Cooperators are expected to be fully forthcoming about their own and others’ criminality. If prosecutors conclude that they have lied, cooperating witnesses are likely to receive no deal and could even increase their own culpability. Those who cooperate earlier in investigations typically receive the best deals from the government because their help is seen as more critical to developing leverage against other defendants.

Mr. Greenberg faces a mandatory minimum of at least 12 years in prison: 10 years on the sex trafficking count and two on a charge of identity theft.

He is the only person who has been publicly charged in the investigation. F.B.I. agents are said to have questioned several women who had encounters with the men.

Prosecutors have portrayed Mr. Greenberg in court papers as undertaking a variety of criminal schemes, including some after he was initially charged in June. A judge sent him to jail in March for violating the terms of his bail. Those issues could undermine his credibility as a witness.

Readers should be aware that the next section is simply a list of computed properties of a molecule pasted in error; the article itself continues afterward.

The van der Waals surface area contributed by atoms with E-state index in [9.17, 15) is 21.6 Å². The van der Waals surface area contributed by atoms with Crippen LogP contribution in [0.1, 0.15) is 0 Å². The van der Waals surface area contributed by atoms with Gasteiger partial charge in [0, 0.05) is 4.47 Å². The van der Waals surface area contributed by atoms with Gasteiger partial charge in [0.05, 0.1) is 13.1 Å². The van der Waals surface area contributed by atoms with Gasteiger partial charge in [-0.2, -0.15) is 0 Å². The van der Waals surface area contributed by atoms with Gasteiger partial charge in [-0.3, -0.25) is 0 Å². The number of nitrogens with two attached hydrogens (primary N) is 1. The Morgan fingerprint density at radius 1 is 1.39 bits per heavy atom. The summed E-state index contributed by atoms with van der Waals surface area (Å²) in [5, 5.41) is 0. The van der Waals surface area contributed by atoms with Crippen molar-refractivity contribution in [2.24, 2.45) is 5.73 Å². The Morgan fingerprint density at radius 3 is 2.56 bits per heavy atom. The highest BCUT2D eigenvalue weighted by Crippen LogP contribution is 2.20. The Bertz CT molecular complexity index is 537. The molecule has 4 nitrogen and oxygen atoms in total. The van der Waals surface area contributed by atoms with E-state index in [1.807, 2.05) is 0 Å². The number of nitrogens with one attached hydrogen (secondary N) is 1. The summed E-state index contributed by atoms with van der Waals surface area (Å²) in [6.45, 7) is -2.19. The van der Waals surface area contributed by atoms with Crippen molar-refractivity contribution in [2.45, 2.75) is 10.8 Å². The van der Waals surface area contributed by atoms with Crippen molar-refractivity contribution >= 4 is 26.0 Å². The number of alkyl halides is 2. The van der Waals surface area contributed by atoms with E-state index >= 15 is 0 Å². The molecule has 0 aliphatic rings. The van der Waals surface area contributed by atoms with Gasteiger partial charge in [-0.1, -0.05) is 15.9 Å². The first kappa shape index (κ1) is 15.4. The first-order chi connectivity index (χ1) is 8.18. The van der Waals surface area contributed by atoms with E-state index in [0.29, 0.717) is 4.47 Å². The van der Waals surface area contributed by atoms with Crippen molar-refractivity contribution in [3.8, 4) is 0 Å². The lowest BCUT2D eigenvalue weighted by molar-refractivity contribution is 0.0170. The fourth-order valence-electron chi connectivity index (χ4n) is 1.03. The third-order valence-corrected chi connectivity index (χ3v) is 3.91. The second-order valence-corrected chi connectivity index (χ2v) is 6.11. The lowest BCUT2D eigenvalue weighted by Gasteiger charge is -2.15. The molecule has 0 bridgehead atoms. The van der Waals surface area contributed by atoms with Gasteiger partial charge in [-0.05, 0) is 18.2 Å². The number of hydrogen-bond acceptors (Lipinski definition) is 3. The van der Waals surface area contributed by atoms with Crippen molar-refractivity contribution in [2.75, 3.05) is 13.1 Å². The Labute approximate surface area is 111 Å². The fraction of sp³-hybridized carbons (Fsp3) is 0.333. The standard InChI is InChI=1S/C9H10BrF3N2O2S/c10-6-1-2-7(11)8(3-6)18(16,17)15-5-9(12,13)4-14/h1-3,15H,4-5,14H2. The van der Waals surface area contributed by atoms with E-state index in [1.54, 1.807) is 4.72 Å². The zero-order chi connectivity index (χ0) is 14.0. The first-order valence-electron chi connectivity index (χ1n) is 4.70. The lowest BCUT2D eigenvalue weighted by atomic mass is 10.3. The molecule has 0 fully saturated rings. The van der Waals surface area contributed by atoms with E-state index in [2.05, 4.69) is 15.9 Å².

The Matt Gaetz Investigation

The Justice Department is investigating whether Representative Matt Gaetz, Republican of Florida, broke federal sex trafficking laws.

    • Mr. Gaetz, 38, was elected to Congress in 2016 and became one of President Donald J. Trump’s most outspoken advocates. The inquiry focuses on the representative’s relationships with women recruited online for sex and whether he had sex with a 17-year-old girl.